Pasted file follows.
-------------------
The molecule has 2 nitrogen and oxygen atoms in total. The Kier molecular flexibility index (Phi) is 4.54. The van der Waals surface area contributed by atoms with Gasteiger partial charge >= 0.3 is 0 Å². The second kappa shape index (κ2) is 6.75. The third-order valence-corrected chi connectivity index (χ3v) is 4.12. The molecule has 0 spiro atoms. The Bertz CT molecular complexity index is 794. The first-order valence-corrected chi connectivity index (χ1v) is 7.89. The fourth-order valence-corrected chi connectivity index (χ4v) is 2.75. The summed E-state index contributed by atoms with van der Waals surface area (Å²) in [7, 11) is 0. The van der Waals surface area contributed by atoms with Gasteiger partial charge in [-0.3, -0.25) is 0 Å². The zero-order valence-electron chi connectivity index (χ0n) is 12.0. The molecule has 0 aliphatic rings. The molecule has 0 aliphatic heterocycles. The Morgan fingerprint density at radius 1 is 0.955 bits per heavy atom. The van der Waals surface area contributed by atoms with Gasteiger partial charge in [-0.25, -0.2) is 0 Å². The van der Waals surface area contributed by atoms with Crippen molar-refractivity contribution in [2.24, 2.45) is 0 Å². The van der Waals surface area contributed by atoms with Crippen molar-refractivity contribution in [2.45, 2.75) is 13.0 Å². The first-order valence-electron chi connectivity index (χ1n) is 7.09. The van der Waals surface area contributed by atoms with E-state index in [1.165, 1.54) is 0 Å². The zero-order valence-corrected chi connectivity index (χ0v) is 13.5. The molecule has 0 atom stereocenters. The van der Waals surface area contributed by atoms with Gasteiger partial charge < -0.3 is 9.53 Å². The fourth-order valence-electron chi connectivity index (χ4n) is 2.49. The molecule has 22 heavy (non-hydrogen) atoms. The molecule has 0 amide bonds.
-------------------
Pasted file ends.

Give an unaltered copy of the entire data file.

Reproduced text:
The molecule has 2 nitrogen and oxygen atoms in total. The Kier molecular flexibility index (Phi) is 4.54. The van der Waals surface area contributed by atoms with Gasteiger partial charge >= 0.3 is 0 Å². The second kappa shape index (κ2) is 6.75. The third-order valence-corrected chi connectivity index (χ3v) is 4.12. The molecule has 0 spiro atoms. The Bertz CT molecular complexity index is 794. The first-order valence-corrected chi connectivity index (χ1v) is 7.89. The fourth-order valence-corrected chi connectivity index (χ4v) is 2.75. The summed E-state index contributed by atoms with van der Waals surface area (Å²) in [7, 11) is 0. The van der Waals surface area contributed by atoms with Gasteiger partial charge in [-0.3, -0.25) is 0 Å². The zero-order valence-electron chi connectivity index (χ0n) is 12.0. The molecule has 0 aliphatic rings. The molecule has 0 aliphatic heterocycles. The Morgan fingerprint density at radius 1 is 0.955 bits per heavy atom. The van der Waals surface area contributed by atoms with Gasteiger partial charge in [-0.25, -0.2) is 0 Å². The van der Waals surface area contributed by atoms with Crippen molar-refractivity contribution in [2.24, 2.45) is 0 Å². The van der Waals surface area contributed by atoms with Crippen molar-refractivity contribution in [2.45, 2.75) is 13.0 Å². The first-order valence-electron chi connectivity index (χ1n) is 7.09. The van der Waals surface area contributed by atoms with E-state index in [1.165, 1.54) is 0 Å². The zero-order valence-corrected chi connectivity index (χ0v) is 13.5. The molecule has 0 atom stereocenters. The van der Waals surface area contributed by atoms with Gasteiger partial charge < -0.3 is 9.53 Å². The fourth-order valence-electron chi connectivity index (χ4n) is 2.49. The molecule has 22 heavy (non-hydrogen) atoms. The molecule has 0 amide bonds.